Saturday night, we died — or at least we dressed like we did — at the Pint of Hope Zombie Pub Crawl, which raises money for Lowcountry AIDS Services. Thankfully, we weren’t alone as we wandered the streets of Park Circle with our fellow walkers. It was your average pub crawl — make your way to eight bars (The Barbeque Joint, The Brew Cellar, DIG in the Park, EVO, Fratello’s, Madra Rua, The Mill, The Sparrow) and have a pint of Holy City suds. At our check-in at DIG, we were handed a card to mark our progress through the night and a ticket to sample Holy City’s Brain Squasher, brewed just for the event. The peppery beer was the perfect start to the evening. Well, that and staring at all the other zombies who came out in themed costumes. The pug zombies, Alice in Wonderland zombies, and the cast of Gilligan’s Island zombified, which included CP’s own graphic designer Déla Breyne, all motivated us to get our drinkin’ on.
To be fair, we started the crawl a little late, but making it to all of these bars seemed damn near impossible. It also probably would have helped if we had a plan, but instead we just shuffled around, making it from DIG to Fratello’s. At the Italian restaurant, we felt a little odd trying to make our way past all the diners to the bar. As people enjoyed their chicken parm, we tried to hurriedly sip our suds so as not to make any more of a disturbance than we already had. After a quick stop in The Brew Cellar, we needed food and something other than brains. EVO it was. As we were noshing on pistachio pesto pizza, the crawl was coming to an end. We hadn’t done very well, visiting a measly four spots before calling it quits. But if the life of a zombie is all about suds, pizza, and shuffling, than it’s not so bad.
On Sunday, we made our way to The Barrel on James Island for its Oktoberfest celebration. And sorry y’all, we’re about to gush. If you haven’t been to the new J.I.-bar, you need to get there stat. It sits right on the marsh and you can bring your pups, so it’s a doggy-drinking haven. As we bellied up to the bar, we had to stop about seven times to ooh-and-ahh over all the canine companions. Dog owners let their furry friends run off leash, so we were making friends left and right. Plus, The Barrel’s beer selection is pretty on point, offering selections you won’t find at most bars. For the Oktoberfest event, the folks at The Barrel had The Hans Schmidt Band playing some German jams. And in keeping with the theme, Hot Links brought their sausages to appease the masses. Although things got a little tense when a pack of five pups went on a scavenger hunt searching for some delicious wieners, they were promptly and authoritatively shooed away from the cart, knowing better than to return — well, at least not for another 15 minutes.
As the sun dipped behind the horizon it got chilly so we left to stay warm. But we can’t think of a better place to end a Sunday than watching the sunset along the marsh with a good brew in hand.
When is soft serve more than soft serve? When you willingly wait in line for two-plus hours for it. The iconic New York truck Big Gay Ice Cream is on a rollicking Deep South tour en route to Oxford, Miss., and they parked outside of Butcher & Bee Sunday afternoon for four glorious hours, hawking Salty Pimps and Bea Arthurs and gently abusing the block-long line of patrons eager to throw their money at them. The team is all sassy fun — anyone who can make the idea of standing in a parking lot for multiple hours seem like a good time has to have a few tricks up their sleeves. Big Gay withheld ice cream until those in line did voices and tricks or told cute stories about summers past. In a queue that long, you’re going to make some friends, and we were lucky enough to be sandwiched between a couple of sweet sisters who came armed with a list of preferences and a mom who made her three kids take turns holding their spot in line while the rest of the family got dinner. We gave one kid five bucks to count the number of people ahead of us in line, and we definitely got our money’s worth: she reported back every 20 minutes until we could do the counting ourselves. By the time we reached the vaunted truck, we were beside ourselves with merited excitement. This is really, really good soft serve. We opted for a “pecan gobbler,” a sundae that runneth over with bourbon butterscotch sauce. Worth the wait? Oh, hell yes.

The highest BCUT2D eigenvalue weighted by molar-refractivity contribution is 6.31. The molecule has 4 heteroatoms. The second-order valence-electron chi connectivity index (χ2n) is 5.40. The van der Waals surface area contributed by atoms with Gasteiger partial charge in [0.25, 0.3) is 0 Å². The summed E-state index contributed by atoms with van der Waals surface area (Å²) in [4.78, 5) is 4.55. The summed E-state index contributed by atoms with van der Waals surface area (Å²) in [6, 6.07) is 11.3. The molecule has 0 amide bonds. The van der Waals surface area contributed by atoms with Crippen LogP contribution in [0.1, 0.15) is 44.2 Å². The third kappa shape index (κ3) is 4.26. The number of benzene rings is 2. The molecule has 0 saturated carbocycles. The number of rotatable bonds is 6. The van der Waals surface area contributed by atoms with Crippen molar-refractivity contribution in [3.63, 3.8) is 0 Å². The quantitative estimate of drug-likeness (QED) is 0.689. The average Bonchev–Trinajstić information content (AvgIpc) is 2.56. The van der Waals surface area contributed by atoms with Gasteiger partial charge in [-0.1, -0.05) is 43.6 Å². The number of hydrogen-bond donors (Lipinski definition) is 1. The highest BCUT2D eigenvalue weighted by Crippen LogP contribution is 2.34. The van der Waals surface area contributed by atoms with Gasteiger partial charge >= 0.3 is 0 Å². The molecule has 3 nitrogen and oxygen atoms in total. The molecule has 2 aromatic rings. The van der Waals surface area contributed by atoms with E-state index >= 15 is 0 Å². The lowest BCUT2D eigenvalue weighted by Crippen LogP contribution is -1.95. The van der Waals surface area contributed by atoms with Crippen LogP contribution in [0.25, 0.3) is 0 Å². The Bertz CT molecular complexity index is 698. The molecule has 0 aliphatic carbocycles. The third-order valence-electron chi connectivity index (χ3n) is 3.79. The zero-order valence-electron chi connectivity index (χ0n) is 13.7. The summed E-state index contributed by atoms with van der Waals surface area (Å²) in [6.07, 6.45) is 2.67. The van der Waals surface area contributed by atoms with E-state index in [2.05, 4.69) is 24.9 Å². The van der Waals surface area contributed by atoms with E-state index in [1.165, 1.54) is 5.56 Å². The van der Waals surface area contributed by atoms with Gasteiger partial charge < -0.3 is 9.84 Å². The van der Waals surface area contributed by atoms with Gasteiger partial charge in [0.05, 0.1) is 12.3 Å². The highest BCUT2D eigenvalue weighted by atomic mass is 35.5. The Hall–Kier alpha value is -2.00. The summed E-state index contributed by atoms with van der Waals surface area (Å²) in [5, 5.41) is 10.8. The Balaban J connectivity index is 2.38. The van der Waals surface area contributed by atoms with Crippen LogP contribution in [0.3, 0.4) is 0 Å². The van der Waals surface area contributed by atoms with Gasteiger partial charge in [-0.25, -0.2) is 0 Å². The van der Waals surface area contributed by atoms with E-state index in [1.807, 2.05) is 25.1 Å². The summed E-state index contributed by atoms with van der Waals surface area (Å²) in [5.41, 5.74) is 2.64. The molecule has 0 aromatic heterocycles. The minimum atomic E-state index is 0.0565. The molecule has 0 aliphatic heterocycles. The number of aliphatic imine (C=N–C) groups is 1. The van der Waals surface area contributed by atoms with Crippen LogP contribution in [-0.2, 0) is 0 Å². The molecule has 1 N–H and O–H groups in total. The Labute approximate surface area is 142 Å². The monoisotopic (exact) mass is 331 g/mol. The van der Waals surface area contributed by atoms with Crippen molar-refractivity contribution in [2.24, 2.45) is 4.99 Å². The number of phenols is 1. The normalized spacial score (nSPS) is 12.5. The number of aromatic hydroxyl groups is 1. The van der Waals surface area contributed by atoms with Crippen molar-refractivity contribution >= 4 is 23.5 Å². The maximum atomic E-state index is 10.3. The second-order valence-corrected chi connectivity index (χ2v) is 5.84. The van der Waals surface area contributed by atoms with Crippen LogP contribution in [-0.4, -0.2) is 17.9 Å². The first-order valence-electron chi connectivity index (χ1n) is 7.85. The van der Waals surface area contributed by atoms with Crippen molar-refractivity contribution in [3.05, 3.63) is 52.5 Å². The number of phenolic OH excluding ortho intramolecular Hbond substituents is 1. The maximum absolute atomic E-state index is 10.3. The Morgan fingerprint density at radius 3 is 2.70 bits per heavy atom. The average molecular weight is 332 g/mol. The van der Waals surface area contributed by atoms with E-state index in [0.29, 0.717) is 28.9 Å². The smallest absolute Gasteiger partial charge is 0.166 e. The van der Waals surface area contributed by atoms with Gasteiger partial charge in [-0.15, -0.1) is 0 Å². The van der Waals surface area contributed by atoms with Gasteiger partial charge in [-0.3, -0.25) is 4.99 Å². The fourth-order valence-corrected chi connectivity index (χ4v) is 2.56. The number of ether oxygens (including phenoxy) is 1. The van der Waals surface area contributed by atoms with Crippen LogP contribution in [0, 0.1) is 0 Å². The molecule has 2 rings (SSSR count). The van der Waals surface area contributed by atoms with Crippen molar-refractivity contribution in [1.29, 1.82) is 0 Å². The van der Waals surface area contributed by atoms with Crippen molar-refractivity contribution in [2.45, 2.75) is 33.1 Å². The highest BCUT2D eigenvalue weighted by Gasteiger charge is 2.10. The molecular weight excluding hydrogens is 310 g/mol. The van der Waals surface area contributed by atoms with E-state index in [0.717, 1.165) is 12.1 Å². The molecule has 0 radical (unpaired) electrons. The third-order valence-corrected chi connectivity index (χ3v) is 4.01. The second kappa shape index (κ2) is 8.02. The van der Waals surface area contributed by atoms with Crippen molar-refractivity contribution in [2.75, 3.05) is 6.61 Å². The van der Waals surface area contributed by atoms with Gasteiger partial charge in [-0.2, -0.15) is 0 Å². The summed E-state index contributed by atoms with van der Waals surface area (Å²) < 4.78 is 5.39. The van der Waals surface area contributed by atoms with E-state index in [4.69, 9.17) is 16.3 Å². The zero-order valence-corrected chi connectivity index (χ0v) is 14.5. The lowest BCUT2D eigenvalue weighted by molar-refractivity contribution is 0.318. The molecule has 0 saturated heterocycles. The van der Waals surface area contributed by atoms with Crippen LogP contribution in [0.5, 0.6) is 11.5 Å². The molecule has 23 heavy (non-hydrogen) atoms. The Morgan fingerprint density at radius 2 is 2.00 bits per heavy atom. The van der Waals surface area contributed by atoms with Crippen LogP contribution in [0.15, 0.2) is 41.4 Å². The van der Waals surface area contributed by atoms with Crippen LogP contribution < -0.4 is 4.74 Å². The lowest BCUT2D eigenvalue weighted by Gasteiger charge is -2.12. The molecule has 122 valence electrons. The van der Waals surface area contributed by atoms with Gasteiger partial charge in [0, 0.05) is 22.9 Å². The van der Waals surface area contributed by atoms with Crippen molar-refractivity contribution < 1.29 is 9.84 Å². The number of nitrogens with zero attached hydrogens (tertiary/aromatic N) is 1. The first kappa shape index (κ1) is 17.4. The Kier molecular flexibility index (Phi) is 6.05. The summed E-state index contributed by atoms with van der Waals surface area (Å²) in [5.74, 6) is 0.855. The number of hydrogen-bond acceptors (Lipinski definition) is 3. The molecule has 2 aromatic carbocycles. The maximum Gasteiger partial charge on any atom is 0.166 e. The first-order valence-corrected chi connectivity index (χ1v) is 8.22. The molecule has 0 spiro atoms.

Have you heard of this guy, Sean Brock? Let us fill you in: he runs this tiny, obscure little mom-and-pop place downtown, way under the radar. Strictly locals only, kind of a dive. It’s really a shame critics and foodies don’t give the place the time of day, but you should seriously go check it out before it blows up. Ole Sean put out a cookbook, Heritage, and we think it’s really going to put him on the map. Since we’re sure you didn’t know that was going down, we went over to McWhatever (Connell? Callister? Busk? Musk?) and got us a copy to do the legwork for you. Gotta say, for a non-famous chef, it’s a gorgeous volume, full of good-looking dishes photographed beautifully. About 200 sweet people showed up at Brock’s Celebrate the Launch of Heritage party Sunday night — probably paid extras? — to buy a copy, drink some kind of punch, and eat his humble offerings of pig ears and marrow toasts. Very low-key, practically in someone’s basement. If you missed this little party, seek out Heritage at Blue Bicycle Books, but be prepared to dig. The booksellers probably don’t even know they have it